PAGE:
Friday, 25 September 2009


Though I was reading an original 1954 edition, The Face Of Evil appears to have been reprinted a couple of times,which means it's hardly forgotten, but John McPartland remains one of the lesser-known and celebrated Gold Medal authors. Although this is, at times, a very powerful book, it also suggested some reasons why McPartland remains overshadowed.

Bill Oxford is a fixer, nominally employed by an advertising agency, but a guy who, after serving as a journalist on the Army paper Yank during the war, has seen his work grow progressively more and more slimy. He started providing girls for parties, then girls to do other things. Now he's been sent to Newport Beach, to blackmail or otherwise destroy a local lawyer, Ringling Black, who has the goods on the man the LA big shots want to run for the Senate. So he's in a bar in Newport Beach, eyes a woman named Nile Lisbon, gets in a fight with her escort, a truck driver named King McCarthy, and later, when the woman returns, he's about to go off with her when her new escort shows up, and, as fate would have it, it's the man who's his target. From there, the story moves with breakneck pace, as Bill starts to re-discover his conscious, helped by the timely arrival of a girl he helped 'ruin', just in time for him to use her against the white knight named Black. But as he does, he discovers he's being shadowed by a peeper, Harry Podden, who's there to make sure he does what he's supposed to do. Follow that?

Although the plot is tricky enough, McPartland mostly keeps you guessing because you never know who you can trust. Nile is an assistant DA, but likes rough stuff; she's the widow of a popular local lawyer, and has her appetites, but it's all kept hidden. Is she using Bill? Is she lying when she says she's testing him? When Ann Field, the girl from his past, shows up, is she working with Podden, who's got the power to inform Bill's bosses he's not doing their bidding, which will get him sent to prison, because of course, they've got the goods on him too. But mostly it's within Bill Oxford himself, can he trust his own instincts, or have years of visiting the gutter ruined his perceptions?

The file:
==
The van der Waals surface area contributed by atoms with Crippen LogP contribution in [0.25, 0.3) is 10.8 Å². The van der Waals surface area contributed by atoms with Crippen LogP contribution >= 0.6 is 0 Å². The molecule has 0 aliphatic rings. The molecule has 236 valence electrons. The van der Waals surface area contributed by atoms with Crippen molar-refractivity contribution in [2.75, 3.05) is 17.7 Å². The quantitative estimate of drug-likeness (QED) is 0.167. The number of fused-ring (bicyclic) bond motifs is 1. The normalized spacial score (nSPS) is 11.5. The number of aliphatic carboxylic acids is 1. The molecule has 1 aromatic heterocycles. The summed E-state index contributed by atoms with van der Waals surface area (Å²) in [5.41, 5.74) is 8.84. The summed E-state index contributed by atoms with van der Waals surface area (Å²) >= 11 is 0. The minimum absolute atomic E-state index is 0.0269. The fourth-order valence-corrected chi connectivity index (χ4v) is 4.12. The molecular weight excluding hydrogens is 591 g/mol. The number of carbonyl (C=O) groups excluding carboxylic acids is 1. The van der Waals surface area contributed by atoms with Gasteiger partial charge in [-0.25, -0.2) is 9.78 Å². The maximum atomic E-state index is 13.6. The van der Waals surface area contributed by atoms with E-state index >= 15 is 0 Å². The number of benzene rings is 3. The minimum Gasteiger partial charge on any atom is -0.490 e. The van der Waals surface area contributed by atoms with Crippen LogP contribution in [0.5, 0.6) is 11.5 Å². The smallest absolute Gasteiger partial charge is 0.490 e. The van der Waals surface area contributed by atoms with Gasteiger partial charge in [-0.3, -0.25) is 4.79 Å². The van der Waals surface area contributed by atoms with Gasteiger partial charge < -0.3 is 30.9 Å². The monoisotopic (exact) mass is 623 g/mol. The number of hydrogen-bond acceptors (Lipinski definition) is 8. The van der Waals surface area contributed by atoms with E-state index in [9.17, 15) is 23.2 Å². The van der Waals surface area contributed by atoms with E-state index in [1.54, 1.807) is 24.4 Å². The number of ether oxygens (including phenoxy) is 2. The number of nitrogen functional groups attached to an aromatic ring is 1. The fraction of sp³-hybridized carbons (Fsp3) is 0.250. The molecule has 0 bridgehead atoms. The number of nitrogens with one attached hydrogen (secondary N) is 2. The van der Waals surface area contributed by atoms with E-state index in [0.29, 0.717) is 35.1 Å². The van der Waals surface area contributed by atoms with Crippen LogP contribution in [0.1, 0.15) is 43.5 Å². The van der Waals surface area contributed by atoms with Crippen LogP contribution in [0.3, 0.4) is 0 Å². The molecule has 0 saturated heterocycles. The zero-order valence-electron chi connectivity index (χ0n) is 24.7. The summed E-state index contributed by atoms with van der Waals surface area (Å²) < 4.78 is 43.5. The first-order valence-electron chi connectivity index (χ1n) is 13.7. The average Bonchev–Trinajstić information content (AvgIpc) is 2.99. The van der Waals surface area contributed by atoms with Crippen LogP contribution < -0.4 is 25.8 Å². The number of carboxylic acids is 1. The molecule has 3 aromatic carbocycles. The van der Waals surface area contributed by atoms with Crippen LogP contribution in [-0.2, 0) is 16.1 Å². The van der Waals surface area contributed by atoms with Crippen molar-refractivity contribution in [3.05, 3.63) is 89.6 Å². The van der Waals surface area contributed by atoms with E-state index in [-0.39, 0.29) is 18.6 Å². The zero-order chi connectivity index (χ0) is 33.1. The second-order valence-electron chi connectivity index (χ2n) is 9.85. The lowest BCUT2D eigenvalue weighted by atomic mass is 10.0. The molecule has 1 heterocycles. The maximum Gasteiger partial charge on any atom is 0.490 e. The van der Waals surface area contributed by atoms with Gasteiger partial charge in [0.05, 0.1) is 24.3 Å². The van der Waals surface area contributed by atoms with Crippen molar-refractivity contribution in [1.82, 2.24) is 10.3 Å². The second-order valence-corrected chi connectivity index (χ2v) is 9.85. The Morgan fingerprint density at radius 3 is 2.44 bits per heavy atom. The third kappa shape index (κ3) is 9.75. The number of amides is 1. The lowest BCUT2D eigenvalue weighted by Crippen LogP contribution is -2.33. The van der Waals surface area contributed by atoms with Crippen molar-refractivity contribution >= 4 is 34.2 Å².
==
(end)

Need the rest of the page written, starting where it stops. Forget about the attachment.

McPartland doesn't quite write well; at times the prose flows cleanly, like you expect from Gold Medal books from the era, and at times he is striving for effect. Sometimes it works, and sometimes it doesn't, and overall he may promise more than he delivers in terms of action. This may account for his lesser renown.

But at times, his world is remarkably oppressive, classically noirish, very much like Megan Abbott but without the knowing dreaminess of her prose. It is a world of corruption, a world that can corrupt even the strongest men of the 'greatest generation'. The women are dangerous objects, there to be used unless they can use you, and it was great fun casting Nile and Ann in my mind (maybe Jane Greer as Nile and Jocelyn Brando, pictured left, as Ann). Just check out the names: Nile, with its serpentine suggestions, and Lisbon, exotically foreign.King McCarthy, the bruiser. And Ringling Black, the one honest man in the book, whose name denotes circuses. Ann Field, the suggestion of pastoral bliss. Bill Oxford, the man in the button-down shirt.

In fact, if you watch Mad Men, you can see exactly the same character, the same dilemma, in Don Draper: 55 years later the shows creators are working at the interface of appearance and reality, which McPartland was doing at the coal-face, as it were, writing about Bill Oxford. And that's where the story really has its force, because, like Mad Men but far more intensely, The Face Of Evil is about the corruptions of a society which, on the surface, is perfect. It is the noir scraping away of the varnish to reveal the rot underneath. Bill Oxford is a man who has learned to navigate through those swamps, but sees, bizarrely, in the person of a twisty woman with a mean streak and men hidden away, a chance to get out. I can't think of a book that dissects this basic contradiction of noir better.

Eventually, Bill makes his decision, and the book proceeds toward what qualifies as a happy ending, with even the college kids on spring break on the beaches playing their All-American violent part. And this is where it loses all its convincing power. Because we know that people who fit into round holes don't all of a sudden turn square. We know that the society Oxford has been working in is the real society, the way the world works, and he isn't going to be able to find happiness walking away from his troubles. The book ends on a note of optimism, but it's about as convincing as those endings tacked on to pre-code crime movies to tell us crime never pays, after we've just been convinced that of course it does. We don't believe it for a second.

The Face Of Evil by John McPartland
Gold Medal no. 393, 1954, 25 cents

1 comment :

pattinase (abbott) said...

Thanks, Michael. Always a pleasure to read your reviews.